FBI probe involves repairs to DeKalb official’s home

Coming Sunday in the Atlanta Journal-Constitution: The AJC follows the money trail in the latest DeKalb corruption probe.

The latest FBI investigation in DeKalb County involves repairs made to the home of interim CEO Lee May, after a sewer line backup in late 2010 spilled raw sewage into his living room.

May, at the time a county commissioner, didn’t go through the same process of filing a claim, negotiation and scrutiny that other homeowners do when sewer system clogs damage their property. Instead, he got special treatment, an investigation by The Atlanta Journal-Constitution and Channel 2 Action News has found.

And minutes after Alpharetta-based Water Removal Services emailed the repair bill to the county, former DeKalb Purchasing Director Kelvin Walton had staffers working on the payment. The next day, the county issued a $6,500 check to cover all repair costs, with no questions asked.

Current and former owners of the company and the ex-employee who arranged for the repairs all told the AJC they have been interviewed by the FBI. Questions surround county officials’ relationship with the ex-employee, the company’s subsequent winning of a county contract and a $4,000 check the company wrote to May, but which May says he didn’t receive.

An FBI spokesman declined comment.

May said he thought that since the damages were the county’s fault, he shouldn’t have to pay anything. His wife sold the house, on Kilkenny Circle in Lithonia, in a short sale later that year.

“I didn’t ask for any special treatment, nor was I aware that I received any special treatment,” said May, who has led efforts to clean up DeKalb’s culture of corruption. “If I did, that’s not something that’s acceptable to me.”

He chalked it up to his own naivety at a time in DeKalb when things were done “loosey-goosey at best, not following protocol.”

“If there’s an analysis that says that I owe some money, absolutely I would pay it,” he said. “I don’t know that to be the case right now.”

For his part, Walton, who testified against suspended CEO Burrell Ellis in his corruption trial last year and then resigned his position with the county, said he didn’t know homeowners affected by sewer backups were supposed to go through a claims process. Those issues were handled by the Watershed Management Department, he explained.

But he said the county had a special way of handling issues involving commissioners.

“Anything with the commissioners’ name on it, or with the CEO’s name on it … those departments move,” Walton said. “They make it happen, because they don’t want no commissioner calling them, they don’t want their boss on them, about a little small invoice of about $6,000.”

The request otherwise didn’t seem unusual, Walton said.

“Now, had we not heard that Lee May’s house was flooded, maybe that would have been a red flag,” he said.

Bureaucracy bypassed

When DeKalb Watershed’s system problems cause homes to flood with raw sewage, the county sends a crew to clean up the mess and rip out any contaminated carpets, flooring, baseboards or sheet rock. The county pays for the emergency work, but repairing the damage is another matter.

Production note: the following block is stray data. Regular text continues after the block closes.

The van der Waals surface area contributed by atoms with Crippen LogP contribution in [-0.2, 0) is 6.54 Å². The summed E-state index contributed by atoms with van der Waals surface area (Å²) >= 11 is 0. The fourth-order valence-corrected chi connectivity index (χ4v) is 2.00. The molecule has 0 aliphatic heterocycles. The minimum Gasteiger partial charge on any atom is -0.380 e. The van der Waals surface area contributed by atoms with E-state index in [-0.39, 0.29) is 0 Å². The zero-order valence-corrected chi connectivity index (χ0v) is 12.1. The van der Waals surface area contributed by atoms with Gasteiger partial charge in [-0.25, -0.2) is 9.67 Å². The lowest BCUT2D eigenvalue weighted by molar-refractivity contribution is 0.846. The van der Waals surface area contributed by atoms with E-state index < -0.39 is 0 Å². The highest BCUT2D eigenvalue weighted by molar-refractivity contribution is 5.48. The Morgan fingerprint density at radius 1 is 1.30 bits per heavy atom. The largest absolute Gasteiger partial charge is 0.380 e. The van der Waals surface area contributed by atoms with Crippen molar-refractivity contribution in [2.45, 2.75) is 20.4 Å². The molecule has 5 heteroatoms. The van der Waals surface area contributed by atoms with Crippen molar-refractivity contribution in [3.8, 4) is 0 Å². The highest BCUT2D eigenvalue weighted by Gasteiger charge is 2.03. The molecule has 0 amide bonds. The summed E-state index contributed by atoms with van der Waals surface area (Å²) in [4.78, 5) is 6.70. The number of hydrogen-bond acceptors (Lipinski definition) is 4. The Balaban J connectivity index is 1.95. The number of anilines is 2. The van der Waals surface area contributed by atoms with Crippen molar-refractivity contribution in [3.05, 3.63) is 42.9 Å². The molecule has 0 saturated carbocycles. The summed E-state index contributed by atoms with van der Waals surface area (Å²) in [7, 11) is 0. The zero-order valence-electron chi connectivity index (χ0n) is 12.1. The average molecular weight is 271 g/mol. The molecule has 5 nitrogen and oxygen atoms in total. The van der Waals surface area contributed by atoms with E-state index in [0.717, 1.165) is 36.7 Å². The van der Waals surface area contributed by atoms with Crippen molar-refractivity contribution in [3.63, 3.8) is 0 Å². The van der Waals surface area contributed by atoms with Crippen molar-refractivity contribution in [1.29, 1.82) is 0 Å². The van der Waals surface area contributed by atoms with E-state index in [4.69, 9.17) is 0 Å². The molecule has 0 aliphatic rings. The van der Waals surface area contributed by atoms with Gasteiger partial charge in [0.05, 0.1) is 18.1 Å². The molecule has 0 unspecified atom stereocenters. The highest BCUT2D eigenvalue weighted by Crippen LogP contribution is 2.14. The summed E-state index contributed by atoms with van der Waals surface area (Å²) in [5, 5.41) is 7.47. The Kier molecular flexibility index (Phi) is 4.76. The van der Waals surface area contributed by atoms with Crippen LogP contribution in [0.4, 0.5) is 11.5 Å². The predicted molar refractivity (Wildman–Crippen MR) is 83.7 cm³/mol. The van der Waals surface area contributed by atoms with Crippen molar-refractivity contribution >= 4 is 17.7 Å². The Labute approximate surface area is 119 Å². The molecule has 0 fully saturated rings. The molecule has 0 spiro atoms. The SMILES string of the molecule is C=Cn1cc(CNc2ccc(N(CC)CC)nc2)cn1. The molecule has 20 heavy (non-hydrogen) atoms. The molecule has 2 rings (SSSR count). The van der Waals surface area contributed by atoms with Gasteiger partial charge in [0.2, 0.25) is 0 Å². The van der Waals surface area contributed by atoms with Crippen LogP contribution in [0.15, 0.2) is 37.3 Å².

Most sewer customers must file a claim, get at least two estimates for repairs, haggle over a settlement, then obtain four layers of approval from county officials before the county will send them a check. The homeowner, then, pays the contractor. The whole process usually takes at least a month.

It’s rare now for homeowners to get paid for all the damages. DeKalb has no formal written policy on how to handle claims, but the current practice has property owners typically paying roughly 30 percent of the repair work out of pocket, according to Brian Robinson, who fields claims for the county’s Watershed Management Department. The county usually agrees to pay for all the labor and half of the materials, he said.

Before Robinson was on the job, a review of sewer damage claims filed around the time of May’s mishap shows homeowners being compensated erratically. The files do not contain detailed notes of negotiations, but in several cases they show the county and homeowners haggled over the value of lost items, such as furniture and appliances.

In about half of the 39 cases reviewed in 2010 and 2011, involving claims of more than $1,000, the county appears to have given homeowners the compensation they asked for. With some other claims, the county paid much less.

The repairs at May’s former home aren’t in the county files, though, because May didn’t go through that process.

After water department crews unclogged the sewer line and the county’s emergency contractor cleaned up the raw sewage, May was left with ruined floors and baseboards in his living room and a downstairs bathroom. He turned to a friend, former homebuilder Doug Cotter, who was working for Water Removal Services at the time but later parted ways. Cotter asked his boss to send a work crew to May’s home.

Craig Joyner had a far different experience with DeKalb County after a sewer main blockage caused human waste to flow over the flooring of the first floor of his Stone Mountain home in January 2011. County records show he submitted two repair estimates to the county, one for $21,970, another for $16,901, and a list of damaged electronics, furniture and other items totaling $7,600.

The county would only agree to give him $10,000.

Joyner said he was already financially upside down in the house, fighting a foreclosure, and he didn’t have the money to pay the difference in repair costs. It killed any chance he had of keeping the house, he said, so he used the money to move and walked away, destroying his credit for years afterward.

Told how the interim CEO got his sewer damages fixed, Joyner said he wishes he had taken the county to court.

“They didn’t do anything like that for me,” he said. “They basically ran me out of the house.”